• When creating new posts for the given data type, the locked template is copied from the wp_data_type template, and the block attribute annotations are preserved.
  • Finally, when rendering the wp_data_type template, the attributes are pulled from the individual post of the given data type and spliced into the template.

The fascinating idea is that we don’t have to think about form fields; blocks already provide a rendering view and a modal editing experience. We can rely on the fundamental way blocks work and use the very same user experience to create custom data types in a way that users are already familiar with when editing a post or a site.

JSON-LD properties you could define using custom fields are:

  • description
  • copyrightYear
  • author
  • bookEdition
  • bookFormat
  • isbn
  • numberOfPages

We also chose to store a copy of each block attribute in the JSON attributes for that block. Since WordPress can now provide a post-to-JSON function, which merges the extracted attributes with the names assigned in the custom post type template, that template may have changed since the custom post was created. This means that no database migrations are necessary to render an updated version of a post.

The best part? The WordPress infrastructure that already exists (aka Gutenberg!) defines the data type. Because these custom posts are normal posts, and because they adopt the locked template for the data type definition, they are, in fact, renderable on their own! Even if the template has been updated and only the post itself is rendered, it will still display a meaningful representation of the data type as it was when it was created.

While our original Hackathon project was tailored towards developers and UX designers who would love to see a forms and fields API in WordPress, this prototype puts more power in the hands of low- to no-code WordPress users.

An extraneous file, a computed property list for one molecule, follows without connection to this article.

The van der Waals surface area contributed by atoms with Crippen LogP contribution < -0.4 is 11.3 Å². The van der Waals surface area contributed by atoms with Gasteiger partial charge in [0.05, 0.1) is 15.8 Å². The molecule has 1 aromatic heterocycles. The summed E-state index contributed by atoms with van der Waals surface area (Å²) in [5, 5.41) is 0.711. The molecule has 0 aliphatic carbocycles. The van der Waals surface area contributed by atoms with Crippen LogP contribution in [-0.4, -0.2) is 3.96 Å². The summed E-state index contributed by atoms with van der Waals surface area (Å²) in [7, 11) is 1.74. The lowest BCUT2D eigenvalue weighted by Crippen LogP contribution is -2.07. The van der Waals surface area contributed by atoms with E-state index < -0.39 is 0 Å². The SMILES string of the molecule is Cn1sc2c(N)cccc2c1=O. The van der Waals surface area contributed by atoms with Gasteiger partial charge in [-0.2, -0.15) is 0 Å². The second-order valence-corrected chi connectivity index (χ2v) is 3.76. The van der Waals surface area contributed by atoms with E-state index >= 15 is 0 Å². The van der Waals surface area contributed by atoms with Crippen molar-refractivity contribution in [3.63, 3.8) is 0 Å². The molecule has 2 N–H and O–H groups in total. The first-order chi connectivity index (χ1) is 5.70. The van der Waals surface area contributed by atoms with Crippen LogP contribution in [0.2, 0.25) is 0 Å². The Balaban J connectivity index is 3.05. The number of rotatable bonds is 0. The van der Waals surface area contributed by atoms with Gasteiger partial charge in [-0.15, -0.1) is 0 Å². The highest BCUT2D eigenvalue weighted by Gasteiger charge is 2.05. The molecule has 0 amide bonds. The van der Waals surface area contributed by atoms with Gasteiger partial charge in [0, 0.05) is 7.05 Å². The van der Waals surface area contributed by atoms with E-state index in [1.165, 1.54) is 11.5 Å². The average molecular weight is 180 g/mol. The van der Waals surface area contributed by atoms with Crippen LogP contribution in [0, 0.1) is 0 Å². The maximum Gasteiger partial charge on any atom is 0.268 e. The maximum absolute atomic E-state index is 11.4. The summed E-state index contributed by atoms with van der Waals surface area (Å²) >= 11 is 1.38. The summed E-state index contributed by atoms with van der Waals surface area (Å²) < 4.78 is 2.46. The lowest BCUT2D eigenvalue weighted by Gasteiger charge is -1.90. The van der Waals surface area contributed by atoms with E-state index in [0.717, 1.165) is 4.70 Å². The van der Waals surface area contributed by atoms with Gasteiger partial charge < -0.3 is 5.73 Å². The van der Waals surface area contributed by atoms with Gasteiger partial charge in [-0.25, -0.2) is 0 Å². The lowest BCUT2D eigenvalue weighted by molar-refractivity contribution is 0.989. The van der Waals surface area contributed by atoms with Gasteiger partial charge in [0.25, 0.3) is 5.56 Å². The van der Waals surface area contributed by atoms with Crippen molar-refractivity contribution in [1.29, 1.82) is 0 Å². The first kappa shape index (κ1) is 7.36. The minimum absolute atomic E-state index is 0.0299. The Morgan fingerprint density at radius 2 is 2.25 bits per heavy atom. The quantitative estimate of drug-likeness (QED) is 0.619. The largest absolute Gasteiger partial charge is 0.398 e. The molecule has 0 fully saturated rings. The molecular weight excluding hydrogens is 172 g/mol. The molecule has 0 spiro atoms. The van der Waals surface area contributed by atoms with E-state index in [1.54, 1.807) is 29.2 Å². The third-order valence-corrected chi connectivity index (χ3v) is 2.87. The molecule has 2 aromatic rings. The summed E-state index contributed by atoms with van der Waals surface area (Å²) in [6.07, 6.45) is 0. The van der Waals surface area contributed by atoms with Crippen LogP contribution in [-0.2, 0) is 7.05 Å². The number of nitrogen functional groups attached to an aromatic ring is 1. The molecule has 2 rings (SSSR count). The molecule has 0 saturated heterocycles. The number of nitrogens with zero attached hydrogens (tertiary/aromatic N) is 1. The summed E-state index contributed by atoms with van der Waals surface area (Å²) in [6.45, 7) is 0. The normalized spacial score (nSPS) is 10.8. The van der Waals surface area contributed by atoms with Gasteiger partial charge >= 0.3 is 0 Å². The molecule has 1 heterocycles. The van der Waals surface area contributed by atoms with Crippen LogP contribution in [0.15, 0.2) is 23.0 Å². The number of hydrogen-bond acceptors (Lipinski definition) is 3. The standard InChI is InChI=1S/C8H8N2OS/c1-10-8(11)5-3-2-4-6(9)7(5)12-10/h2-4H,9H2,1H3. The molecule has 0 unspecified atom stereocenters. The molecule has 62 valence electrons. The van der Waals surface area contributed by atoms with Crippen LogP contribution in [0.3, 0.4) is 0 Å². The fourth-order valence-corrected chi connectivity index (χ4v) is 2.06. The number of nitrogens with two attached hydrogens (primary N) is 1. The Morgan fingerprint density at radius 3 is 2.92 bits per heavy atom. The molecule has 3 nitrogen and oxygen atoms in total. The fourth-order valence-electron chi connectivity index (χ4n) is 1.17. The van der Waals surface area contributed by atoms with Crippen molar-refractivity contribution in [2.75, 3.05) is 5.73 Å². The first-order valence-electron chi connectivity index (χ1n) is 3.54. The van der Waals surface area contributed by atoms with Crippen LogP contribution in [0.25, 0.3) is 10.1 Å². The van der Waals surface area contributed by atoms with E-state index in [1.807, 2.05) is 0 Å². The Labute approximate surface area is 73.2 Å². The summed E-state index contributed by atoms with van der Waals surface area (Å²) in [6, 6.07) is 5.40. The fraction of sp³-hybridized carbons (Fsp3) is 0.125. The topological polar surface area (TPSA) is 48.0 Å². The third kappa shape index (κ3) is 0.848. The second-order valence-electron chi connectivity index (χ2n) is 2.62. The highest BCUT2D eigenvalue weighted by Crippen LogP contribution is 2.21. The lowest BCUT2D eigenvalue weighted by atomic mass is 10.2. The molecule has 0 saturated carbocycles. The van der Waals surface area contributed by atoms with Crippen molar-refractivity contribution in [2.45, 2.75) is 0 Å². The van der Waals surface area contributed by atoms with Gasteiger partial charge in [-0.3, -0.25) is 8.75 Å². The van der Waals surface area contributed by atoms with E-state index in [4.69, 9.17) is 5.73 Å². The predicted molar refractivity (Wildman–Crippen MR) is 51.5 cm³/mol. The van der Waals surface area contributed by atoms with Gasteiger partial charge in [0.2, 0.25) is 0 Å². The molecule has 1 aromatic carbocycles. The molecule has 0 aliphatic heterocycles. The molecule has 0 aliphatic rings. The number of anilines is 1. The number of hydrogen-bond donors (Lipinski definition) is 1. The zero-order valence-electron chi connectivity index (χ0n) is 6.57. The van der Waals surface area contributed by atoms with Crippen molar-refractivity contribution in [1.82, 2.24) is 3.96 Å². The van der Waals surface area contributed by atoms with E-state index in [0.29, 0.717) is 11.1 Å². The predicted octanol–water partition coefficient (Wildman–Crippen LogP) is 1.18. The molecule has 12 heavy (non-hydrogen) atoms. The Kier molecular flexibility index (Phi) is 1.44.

It also opens up a world of possibilities for providing a rendering view for any structured data. Imagine uploading a CSV and mapping the column names to block attributes, or connecting to a database or JSON API to map the records in the same way. 

For example, if you had a CSV with business names, addresses, a rating, and a description, we could take that template post and insert a map block, a heading block, a star rating block, and a paragraph block and set the attributes to map to the CSV columns. It’s essentially an instant structured data renderer!

But even if we can define custom post types and fields in the editor, should we, as a WordPress community, consider adding it to core?

The existential question: Should it exist?

Adding this kind of functionality into WordPress core could open up a ton of opportunities for the average WordPress user. Instead of needing to get a developer involved to add a custom post type to their site, a user could simply do it themselves and define the necessary fields and structured data attributes. 

On the other hand, allowing everyday users, who may not have a full grasp of how custom post types and structured data should work, free reign to create these data types themselves could have detrimental effects on the user experience of their websites. Clunky or incorrect implementation of structured data markup could also cause issues with how search engines crawl these sites, causing unintended negative impacts to search traffic.

Not only that, but as of right now, if a custom post type is accidentally deleted, all of the content posted to that custom post type will no longer be accessible through the admin (even though it will still be stored in the database). The user could think they “lost” their data.

Let’s talk about it